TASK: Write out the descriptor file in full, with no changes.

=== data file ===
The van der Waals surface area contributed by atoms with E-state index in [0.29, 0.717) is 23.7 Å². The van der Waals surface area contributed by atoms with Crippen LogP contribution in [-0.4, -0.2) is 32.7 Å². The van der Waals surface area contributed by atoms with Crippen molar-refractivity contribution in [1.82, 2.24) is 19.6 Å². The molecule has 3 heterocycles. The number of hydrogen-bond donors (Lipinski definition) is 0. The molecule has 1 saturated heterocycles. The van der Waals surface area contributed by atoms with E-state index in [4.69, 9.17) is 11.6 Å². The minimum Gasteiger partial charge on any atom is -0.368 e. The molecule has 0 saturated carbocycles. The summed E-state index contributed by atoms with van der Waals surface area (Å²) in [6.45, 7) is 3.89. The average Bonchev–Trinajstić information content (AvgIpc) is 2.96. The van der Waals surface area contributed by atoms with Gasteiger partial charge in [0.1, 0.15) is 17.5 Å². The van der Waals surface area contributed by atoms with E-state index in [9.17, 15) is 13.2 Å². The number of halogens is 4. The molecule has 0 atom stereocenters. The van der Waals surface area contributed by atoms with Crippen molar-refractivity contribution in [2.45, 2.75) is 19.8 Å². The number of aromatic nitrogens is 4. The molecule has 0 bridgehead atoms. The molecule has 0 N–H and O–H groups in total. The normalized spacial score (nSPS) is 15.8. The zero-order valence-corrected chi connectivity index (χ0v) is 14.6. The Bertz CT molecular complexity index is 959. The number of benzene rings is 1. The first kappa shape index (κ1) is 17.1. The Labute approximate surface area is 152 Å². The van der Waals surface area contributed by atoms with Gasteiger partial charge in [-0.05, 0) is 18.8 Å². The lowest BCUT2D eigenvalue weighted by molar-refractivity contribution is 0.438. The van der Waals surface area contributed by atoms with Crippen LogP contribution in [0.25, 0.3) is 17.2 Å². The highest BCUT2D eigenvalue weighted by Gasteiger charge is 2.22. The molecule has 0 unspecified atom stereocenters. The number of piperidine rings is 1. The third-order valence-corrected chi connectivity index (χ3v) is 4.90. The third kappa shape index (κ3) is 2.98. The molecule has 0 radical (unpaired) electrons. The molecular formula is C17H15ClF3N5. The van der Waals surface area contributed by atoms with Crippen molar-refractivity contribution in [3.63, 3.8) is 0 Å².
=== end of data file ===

The van der Waals surface area contributed by atoms with E-state index in [0.29, 0.717) is 23.7 Å². The van der Waals surface area contributed by atoms with Crippen LogP contribution in [-0.4, -0.2) is 32.7 Å². The van der Waals surface area contributed by atoms with Crippen molar-refractivity contribution in [1.82, 2.24) is 19.6 Å². The molecule has 3 heterocycles. The number of hydrogen-bond donors (Lipinski definition) is 0. The molecule has 1 saturated heterocycles. The van der Waals surface area contributed by atoms with E-state index in [4.69, 9.17) is 11.6 Å². The minimum Gasteiger partial charge on any atom is -0.368 e. The molecule has 0 saturated carbocycles. The summed E-state index contributed by atoms with van der Waals surface area (Å²) in [6.45, 7) is 3.89. The average Bonchev–Trinajstić information content (AvgIpc) is 2.96. The van der Waals surface area contributed by atoms with Gasteiger partial charge in [0.1, 0.15) is 17.5 Å². The van der Waals surface area contributed by atoms with E-state index in [9.17, 15) is 13.2 Å². The number of halogens is 4. The molecule has 0 atom stereocenters. The van der Waals surface area contributed by atoms with Crippen molar-refractivity contribution in [2.45, 2.75) is 19.8 Å². The number of aromatic nitrogens is 4. The molecule has 0 bridgehead atoms. The molecule has 0 N–H and O–H groups in total. The normalized spacial score (nSPS) is 15.8. The zero-order valence-corrected chi connectivity index (χ0v) is 14.6. The Bertz CT molecular complexity index is 959. The number of benzene rings is 1. The first kappa shape index (κ1) is 17.1. The Labute approximate surface area is 152 Å². The van der Waals surface area contributed by atoms with Gasteiger partial charge in [-0.05, 0) is 18.8 Å². The lowest BCUT2D eigenvalue weighted by molar-refractivity contribution is 0.438. The van der Waals surface area contributed by atoms with Crippen LogP contribution in [0.25, 0.3) is 17.2 Å². The highest BCUT2D eigenvalue weighted by Gasteiger charge is 2.22. The molecule has 0 unspecified atom stereocenters. The number of piperidine rings is 1. The third-order valence-corrected chi connectivity index (χ3v) is 4.90. The third kappa shape index (κ3) is 2.98. The molecule has 0 radical (unpaired) electrons. The molecular formula is C17H15ClF3N5. The van der Waals surface area contributed by atoms with Crippen molar-refractivity contribution in [3.63, 3.8) is 0 Å².